Six ways Obama can show he'll be a different kind of president.

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Nov. 4 2008 9:33 PM

Now What?

Six ways Obama can show he'll be a different kind of president.

Illustration by Charlie Powell. Click image to expand.

CHICAGO—Barack Obama has said he wants to change the political system. Now that he is president-elect, we'll see what that actually means. As he works to remove the troops from Iraq, reform the nation's health care system, and promote American energy independence, we'll see how well he keeps his promise to reach out to others with different ideas. He once promised that negotiations about his health care plan would be shown live on C-SPAN. Is he really going to be that transparent?

John Dickerson John Dickerson

John Dickerson is Slate's chief political correspondent and author of On Her Trail. Read his series on the presidency and on risk.

It may take some time before we know these answers. But some indications of Obama's new kind of politics could come before he starts making policy decisions. In his acceptance speech, Obama plans to offer some symbolic gestures, such as reaching out to Republicans and not appearing overly celebratory. This is a good start, but there's more he could do. Here are a few suggestions:

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1. Embrace John McCain. As the campaign wound to a close, Obama was already saying nicer things about McCain. Behind the scenes, he was also pulling back. According to one aide, when campaign strategists said they thought Obama had a shot at being competitive in Arizona and that they should run ads there, he personally insisted that only positive ads be aired. "I don't want to put my foot on his neck," said Obama, according to the aide's paraphrasing.

Obama should go beyond the graciousness he'll no doubt show McCain in his acceptance speech. He should pledge to meet with McCain soon. This gesture would do several things: It would show graciousness in victory, which is an attractive quality in a president. It would also show that President-elect Obama is open to hearing ideas he disagrees with, and it would open the door to a man who could be an ally in the years ahead. And from McCain's standpoint, there are certainly benefits to reviving his brand as a bipartisan maverick at the end of his career. He won't be able to do that as a Mitch McConnell obstructionist; better to be a senator who is willing to work with the new administration. Obama could ease that transition by testifying to McCain's honor.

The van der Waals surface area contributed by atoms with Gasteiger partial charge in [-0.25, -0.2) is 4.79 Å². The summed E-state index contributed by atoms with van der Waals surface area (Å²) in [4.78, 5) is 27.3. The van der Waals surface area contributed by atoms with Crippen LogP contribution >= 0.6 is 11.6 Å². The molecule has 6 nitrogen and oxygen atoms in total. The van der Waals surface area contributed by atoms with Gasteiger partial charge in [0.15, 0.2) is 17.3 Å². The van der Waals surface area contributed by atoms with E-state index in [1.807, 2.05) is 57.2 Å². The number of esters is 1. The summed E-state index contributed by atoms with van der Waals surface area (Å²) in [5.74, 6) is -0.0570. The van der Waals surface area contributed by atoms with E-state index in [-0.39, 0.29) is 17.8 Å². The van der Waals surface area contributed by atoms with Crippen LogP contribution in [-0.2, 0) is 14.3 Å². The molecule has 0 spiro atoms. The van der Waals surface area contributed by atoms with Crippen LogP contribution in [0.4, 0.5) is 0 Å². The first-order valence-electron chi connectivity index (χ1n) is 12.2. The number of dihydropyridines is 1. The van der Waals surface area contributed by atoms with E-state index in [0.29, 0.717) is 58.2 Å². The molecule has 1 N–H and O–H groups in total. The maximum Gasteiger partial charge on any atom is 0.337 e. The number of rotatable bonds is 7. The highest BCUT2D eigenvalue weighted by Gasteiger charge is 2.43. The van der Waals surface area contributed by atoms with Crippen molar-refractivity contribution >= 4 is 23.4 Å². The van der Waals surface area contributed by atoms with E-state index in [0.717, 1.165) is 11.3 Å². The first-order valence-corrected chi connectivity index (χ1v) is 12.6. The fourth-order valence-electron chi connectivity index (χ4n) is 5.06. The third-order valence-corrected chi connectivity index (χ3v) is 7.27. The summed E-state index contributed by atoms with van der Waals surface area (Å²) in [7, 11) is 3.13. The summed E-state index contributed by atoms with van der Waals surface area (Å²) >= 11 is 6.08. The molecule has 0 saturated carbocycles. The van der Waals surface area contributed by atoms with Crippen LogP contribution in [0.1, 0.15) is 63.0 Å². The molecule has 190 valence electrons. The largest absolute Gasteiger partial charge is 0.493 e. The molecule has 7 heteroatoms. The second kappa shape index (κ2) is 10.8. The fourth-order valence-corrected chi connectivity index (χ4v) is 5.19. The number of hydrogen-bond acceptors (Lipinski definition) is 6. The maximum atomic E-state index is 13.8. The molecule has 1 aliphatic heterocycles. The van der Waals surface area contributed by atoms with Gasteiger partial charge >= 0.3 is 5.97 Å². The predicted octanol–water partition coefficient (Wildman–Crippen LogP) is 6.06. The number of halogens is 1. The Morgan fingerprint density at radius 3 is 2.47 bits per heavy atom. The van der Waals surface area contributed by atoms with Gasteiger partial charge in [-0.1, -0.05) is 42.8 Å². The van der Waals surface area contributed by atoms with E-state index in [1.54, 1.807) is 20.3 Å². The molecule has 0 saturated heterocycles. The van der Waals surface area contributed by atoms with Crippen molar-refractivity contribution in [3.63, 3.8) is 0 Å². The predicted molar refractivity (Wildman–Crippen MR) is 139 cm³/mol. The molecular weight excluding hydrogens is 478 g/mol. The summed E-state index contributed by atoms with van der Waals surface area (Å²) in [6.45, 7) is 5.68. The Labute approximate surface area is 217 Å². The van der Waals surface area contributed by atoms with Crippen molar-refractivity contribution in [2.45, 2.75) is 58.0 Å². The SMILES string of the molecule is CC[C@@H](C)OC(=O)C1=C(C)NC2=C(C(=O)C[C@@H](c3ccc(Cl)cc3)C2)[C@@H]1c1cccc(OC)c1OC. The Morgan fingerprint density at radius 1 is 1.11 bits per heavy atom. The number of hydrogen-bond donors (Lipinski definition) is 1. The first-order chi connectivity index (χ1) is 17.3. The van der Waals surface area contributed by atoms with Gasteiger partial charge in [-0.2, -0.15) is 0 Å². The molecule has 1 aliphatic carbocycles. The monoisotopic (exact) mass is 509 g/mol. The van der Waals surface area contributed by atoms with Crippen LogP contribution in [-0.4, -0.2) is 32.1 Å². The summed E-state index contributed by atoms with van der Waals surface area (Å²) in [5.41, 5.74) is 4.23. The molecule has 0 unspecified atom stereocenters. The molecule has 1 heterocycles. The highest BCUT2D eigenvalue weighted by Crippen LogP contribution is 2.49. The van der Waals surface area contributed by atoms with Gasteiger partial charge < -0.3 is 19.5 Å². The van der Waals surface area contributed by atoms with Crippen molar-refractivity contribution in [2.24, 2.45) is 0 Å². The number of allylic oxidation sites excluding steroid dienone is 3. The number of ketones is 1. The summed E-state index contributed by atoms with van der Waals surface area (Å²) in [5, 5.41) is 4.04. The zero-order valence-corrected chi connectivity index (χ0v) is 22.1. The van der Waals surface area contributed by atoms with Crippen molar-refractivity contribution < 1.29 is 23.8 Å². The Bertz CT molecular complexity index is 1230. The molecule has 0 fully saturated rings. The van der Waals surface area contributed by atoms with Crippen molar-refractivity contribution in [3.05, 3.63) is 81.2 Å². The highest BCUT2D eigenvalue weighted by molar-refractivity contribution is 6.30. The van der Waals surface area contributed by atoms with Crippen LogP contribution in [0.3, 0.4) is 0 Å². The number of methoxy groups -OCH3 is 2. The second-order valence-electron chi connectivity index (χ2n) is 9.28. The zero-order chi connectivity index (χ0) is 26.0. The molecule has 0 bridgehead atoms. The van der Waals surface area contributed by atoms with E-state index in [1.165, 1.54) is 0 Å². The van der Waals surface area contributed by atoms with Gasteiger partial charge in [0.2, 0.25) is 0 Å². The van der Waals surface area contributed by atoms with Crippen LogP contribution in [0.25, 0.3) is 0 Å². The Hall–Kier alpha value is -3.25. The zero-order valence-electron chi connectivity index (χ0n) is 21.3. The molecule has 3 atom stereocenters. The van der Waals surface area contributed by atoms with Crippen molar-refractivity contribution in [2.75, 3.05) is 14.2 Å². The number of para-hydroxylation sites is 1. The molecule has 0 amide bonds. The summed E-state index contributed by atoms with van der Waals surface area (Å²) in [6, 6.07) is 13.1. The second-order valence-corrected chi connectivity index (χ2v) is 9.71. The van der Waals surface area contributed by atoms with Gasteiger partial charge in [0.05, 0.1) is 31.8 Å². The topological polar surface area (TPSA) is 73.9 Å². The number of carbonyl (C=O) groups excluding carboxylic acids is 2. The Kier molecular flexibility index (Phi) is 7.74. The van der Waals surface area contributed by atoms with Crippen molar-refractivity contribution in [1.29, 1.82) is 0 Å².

2. Appoint Republicans. Obama and his top strategist, David Axelrod, have repeatedly talked about getting past the red-state/blue-state paradigm, and the senator has reflected more than once on Abraham Lincoln's Cabinet, famously described as a "Team of Rivals." He should turn his admiration into practice. There are several possible options. He could appoint Sen. Richard Lugar of Indiana as secretary of state. He could appoint Sen. Chuck Hagel of Nebraska ambassador to the United Nations. (Hagel, who wants out of the Senate, is a foreign-policy expert and wants to someday make money in the private sector.) Obama could also appoint Colin Powell to head his national service initiative or some other high-profile, nonmilitary project.

3. Work without pay. Obama has talked about a new era of sacrifice and has also promised to go through the budget "line by line," cutting out unnecessary programs. If he were to work without pay, he would show that he was doing his part. He can afford it: Obama's books have made him a wealthy man. And his next books will make him even wealthier.

4. Increase disclosure and transparency. Obama founded his campaign on removing the influence of special interests. "They have not funded my candidacy, and they will not run my White House," he has said repeatedly. To match this message immediately, Sheila Krumholz, executive director of the Center for Responsive Politics, has a tidy little to-do list for the candidate who has promised unsurpassed ethical standards:

  • Disclose donors who gave less than $200.
  • Disclose the amounts and professions of bundlers who helped him raise gargantuan sums.
  • Disclose donors to his "Obama Transition Project."
  • Disclose immediately online those who give to the inaugural committees.
  • Promise not to raise funds anonymously for the presidential library until the end of his term.

5. Hold one inaugural event outside Washington. Obama has billed his campaign as a movement that merely carries him along. To symbolically ratify the outside-the-Beltway power of the coalition he built, Obama should hold a pre-inauguration event somewhere beyond the Beltway—maybe in Iowa, where he started his campaign.

6. Meet with a cross-section of religious leaders. Obama believes in faith-based initiatives of the kind President Bush also championed. By holding a public meeting with leaders from all faiths, Obama could kick-start his policies in this area. He could also send an important message to those who didn't vote for him that he is not the radical cultural liberal that Republicans tried to make him appear to be during the campaign.

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